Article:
Which is a false positive for some odd reason that I have not figured out. Notice that the results are totaly bogus too, as we should have at least found the robots.txt file. This is because every single one of our requests has been blocked by the rewrite rule. You will see something like the following in your Apache access.log: - - [03/Jan/2008:15:14:09 -0500] "GET /demo/sql/index.jsp HTTP/1.0" 403 216 "-" "Mozilla/4.75 (Nikto/2.01 )" "-" - - [03/Jan/2008:15:14:09 -0500] "GET /cgi-perl/.htaccess HTTP/1.0" 403 216 "-" "Mozilla/4.75 (Nikto/2.01 )" "-" - - [03/Jan/2008:15:14:09 -0500] "GET /cgi-perl/.htaccess.old HTTP/1.0" 403 220 "-" "Mozilla/4.75 (Nikto/2.01 )" "-" - - [03/Jan/2008:15:14:09 -0500] "GET /cgi-perl/.htaccess.save HTTP/1.0" 403 221 "-" "Mozilla/4.75 (Nikto/2.01 )" "-" - - [03/Jan/2008:15:14:10 -0500] "GET /cgi-perl/.htaccess~ HTTP/1.0" 403 217 "-" "Mozilla/4.75 (Nikto/2.01 )" "-"

Note that we are sending 403 Forbidden messages back to the client in response to triggering the rewrite rule. If you turned on rewrite rule logging, you will see stuff like this in your rewrite.log: - - [03/Jan/2008:15:16:10 -0500] [web.yourdomain.com/sid#80ac3cc][rid#8104ed4/initial] (2) forcing '/sites/default/settings.php' to be forbidden - - [03/Jan/2008:15:16:10 -0500] [web.yourdomain.com/sid#80ac3cc][rid#8104ed4/initial] (2) init rewrite engine with requested uri /cgi-perl/c32web.exe/GetImage - - [03/Jan/2008:15:16:10 -0500] [web.yourdomain.com/sid#80ac3cc][rid#8104ed4/initial] (3) applying pattern '.*' to uri '/cgi-perl/c32web.exe/GetImage'

Well, if you a pen tester this really stinks. So just go into the nikto code and change your user agent. Its located in the nikto directory in plugins/nikto_core.plugin, here's the change that I made:

#$NIKTO{useragent}="Mozilla/4.75 ($NIKTO{name}/$NIKTO{version} $request{'User-Agent'})"; # This was the old line

$NIKTO{useragent}="Mozilla/4.75 (compatible; MSIE 7.0; Windows NT 5.1; .NET CLR 1.1.4322; .NET CLR 2.0.50727; .NET CLR 3.0.04506.30; .NET CLR 3.0.04506.648) $request{'User-Agent'})";

Now you will appear as if you are using IE 7 when running Nikto, which has a much better chance of slipping through filters, and our scan now looks like this:

- Nikto 2.01/2.01     -     cirt.net
+ Target IP:
+ Target Hostname: web.yourdomain.com
+ Target Port:     80
+ Start Time:      2008-01-04 15:24:32
+ Server: Apache
+ /robots.txt - contains 1 'disallow' entry which should be manually viewed (added to mutation file lists) (GET).
+ OSVDB-3092: GET /downloads/ : This might be interesting...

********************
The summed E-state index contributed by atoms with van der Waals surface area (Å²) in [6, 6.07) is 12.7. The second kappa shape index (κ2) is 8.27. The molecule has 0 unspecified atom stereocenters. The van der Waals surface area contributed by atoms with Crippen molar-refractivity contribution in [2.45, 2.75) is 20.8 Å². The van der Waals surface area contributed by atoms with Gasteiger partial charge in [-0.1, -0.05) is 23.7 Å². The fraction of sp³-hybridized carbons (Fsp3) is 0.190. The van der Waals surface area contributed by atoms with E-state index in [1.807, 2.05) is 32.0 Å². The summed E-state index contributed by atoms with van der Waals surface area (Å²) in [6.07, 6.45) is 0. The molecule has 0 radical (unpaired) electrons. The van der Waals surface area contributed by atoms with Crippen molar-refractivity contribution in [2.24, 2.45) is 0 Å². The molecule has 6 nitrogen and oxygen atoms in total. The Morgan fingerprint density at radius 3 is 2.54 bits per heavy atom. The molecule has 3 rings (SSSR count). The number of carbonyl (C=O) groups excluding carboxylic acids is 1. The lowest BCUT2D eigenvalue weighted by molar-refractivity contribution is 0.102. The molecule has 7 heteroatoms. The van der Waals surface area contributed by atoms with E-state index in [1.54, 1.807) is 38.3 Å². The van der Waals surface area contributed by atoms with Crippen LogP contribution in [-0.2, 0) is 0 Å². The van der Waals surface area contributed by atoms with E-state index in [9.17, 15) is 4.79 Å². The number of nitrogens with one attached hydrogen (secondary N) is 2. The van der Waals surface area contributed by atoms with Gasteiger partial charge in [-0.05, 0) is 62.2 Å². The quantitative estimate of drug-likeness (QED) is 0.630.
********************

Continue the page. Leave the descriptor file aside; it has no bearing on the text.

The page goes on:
+ 4345 items checked: 2 item(s) reported on remote host
+ End Time:        2008-01-04 15:33:20 (528 seconds)
+ 1 host(s) tested

W00t! We slipped past the filters and found a robots.txt file and an interesting folder called downloads. Here's my final tip, use robots.txt as a honeypot and forbid a directory in there that contains nothing. Then watch all attempts to access that directory and even go so far as to actively ban those IP addresses.


Stories Of Interest

Wireless router virus epidemic - [Larry,Paul] - We talked about this last week. Seems to be similar research. Thanks for the reminder mmiller! [Paul] - We did talk about this last week, however the paper comes from Indiana University, and is well, somewhat bogus. Basically they are saying that there are enough wireless routers in close enough proximity that if malware were to spread, it could. They fail to address some of the issues such as:

  • How do you get xplatform malware to run on different devices?
  • Honing in on one common, or most common, platform such as the WRT54G will not yield the worlds largest botnet or even be worthwhile. Think about it, you have many factors:
    • The router must have the processor architecture that supports your code
    • The password must be set to the default
    • It must be an open, broadcast SSID
    • It can run WEP, but you would have to crack the key and hope someone with WEP left the default password set
    • The management interface must be running and on the default port
    • It must be running firmware that supports your code (i.e. not vxworks)
    • Even if you replace the firmware, you need a method to do so and some way to test what type of hardware it is

UK Hacker Tool ban - [Larry] - why do these laws always go sideways? the UK is looking to ban the development of "hacker tools", however as we all know those same tools are used by black, white and grey has, as well as system admins and the like to help audit their own systems. The lawmakers claim that it is intended to eliminate the tools created with malicious intent, which is absurd! They also leave the law open to go after the distributors of tools - for say, nmap!